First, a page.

Japanese PM Shinzo Abe Struggles with Cronyism Case and Charges of Cover-Up

Japan's Prime Minister Shinzo Abe arrives at the Hangzhou Exhibition Center in China to participate in the G20 Summit, on September 4, 2016
Pool/AFP Etienne Oliveau

Japanese Prime Minister Shinzo Abe is facing charges of corruption and a cover-up, including doctored official documents, that could imperil his re-election prospects and throw Japanese government into turmoil at a crucial moment in the North Korean nuclear crisis.

The controversy began two years ago with the sale of land to Moritomo Gakuen, a chain of private elementary schools with a conservative and nationalist curriculum. The schools are described by Japan Times as an antidote to what its founders saw as the “self-denigrating, incorrect view of Japan’s 20th-century history” and “watered-down presentation of traditional Japanese culture.”

“Moritomo’s curriculum is designed to instill patriotism in its pupils, who are required to bow before portraits of members of the imperial family and go on field trips to military bases,” the UK Guardian elaborates. “They sing the national anthem every morning and memorise the 1890 imperial rescript on education, which demands loyalty to the emperor and sacrifice for one’s country. The US occupation authorities banned the rescript, believing it had fuelled prewar militarism.”

The controversy has little to do with what Moritomo planned to teach at the school, although there was a bit of trouble when one of their kindergarten academies sent a newsletter to parents that allegedly included derogatory language about Chinese and Koreans.

The problem is that Moritomo wanted to build a new school near Osaka, where real estate is extremely expensive. Moritomo was able to buy the land the company needed for a gigantic discount, which local officials justified by saying the property required extensive clean-up costs. Moritomo wound up paying about 14 cents on the dollar for the land and claimed half a million dollars’ worth of state subsidies to boot.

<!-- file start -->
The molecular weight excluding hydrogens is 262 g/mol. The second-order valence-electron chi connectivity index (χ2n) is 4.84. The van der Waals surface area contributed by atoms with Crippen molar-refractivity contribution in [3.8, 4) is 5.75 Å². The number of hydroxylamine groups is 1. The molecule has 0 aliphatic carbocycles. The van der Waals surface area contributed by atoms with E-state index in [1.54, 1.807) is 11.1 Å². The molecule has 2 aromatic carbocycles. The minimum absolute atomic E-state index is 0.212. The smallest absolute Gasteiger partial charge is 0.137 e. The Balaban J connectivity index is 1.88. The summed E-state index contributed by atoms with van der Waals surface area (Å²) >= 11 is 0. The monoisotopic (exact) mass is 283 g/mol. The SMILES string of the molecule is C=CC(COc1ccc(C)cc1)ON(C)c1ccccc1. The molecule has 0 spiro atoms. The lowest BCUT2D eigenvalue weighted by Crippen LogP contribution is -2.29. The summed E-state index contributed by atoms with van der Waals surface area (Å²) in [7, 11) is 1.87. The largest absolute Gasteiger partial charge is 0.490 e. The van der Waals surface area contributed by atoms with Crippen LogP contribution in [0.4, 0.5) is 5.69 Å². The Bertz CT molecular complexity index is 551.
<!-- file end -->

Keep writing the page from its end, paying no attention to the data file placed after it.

Accusations were made that Moritomo got a sweetheart deal on the Osaka land by abusing the political connections of former operator Yasunori Kagoike and his wife Junko, in particular, their ties to Finance Minister Taro Aso and Akie Abe, the wife of Prime Minister Shinzo Abe. Mrs. Abe was to serve as honorary principal of the new school, which at one point was going to be named after Shinzo Abe but ended up being called Mizuho no Kuni (“Land of Plentiful Rice”) Elementary School.

None of this sat well with the public, especially as Kagoike was slapped with criminal charges for swindling Osaka out of hefty subsidies for another school earlier in the decade, and suspicions were raised that Moritomo Gakuen padded the cost estimates for its new school to increase its subsidy demands. “Padded” in this case means roughly doubled. When this revelation was made, Osaka Governor Ichiro Matsui blocked the opening of the new school pending a full review. Kagoike responded by accusing the governor of waging a personal vendetta against him.

The situation went from uncomfortable charges of cronyism to a full-blown national scandal when Japanese media discovered that Ministry of Finance documents related to the case had been doctored to remove potentially embarrassing information about Mrs. Abe visiting the Moritomo Gakuen school and also about Abe and Taro’s ties to a conservative lobbying group called Nippon Kaigi.

Aso admitted on Monday is that the documents were altered to make them conform to testimony given by another government official, National Tax Agency chief Nobuhisa Sagawa. As Reuters observes, the information deleted from the documents did not consist of world-shaking secrets that would destroy Abe if they became public, and in fact, his ties to Nippon Kaigi are well-known.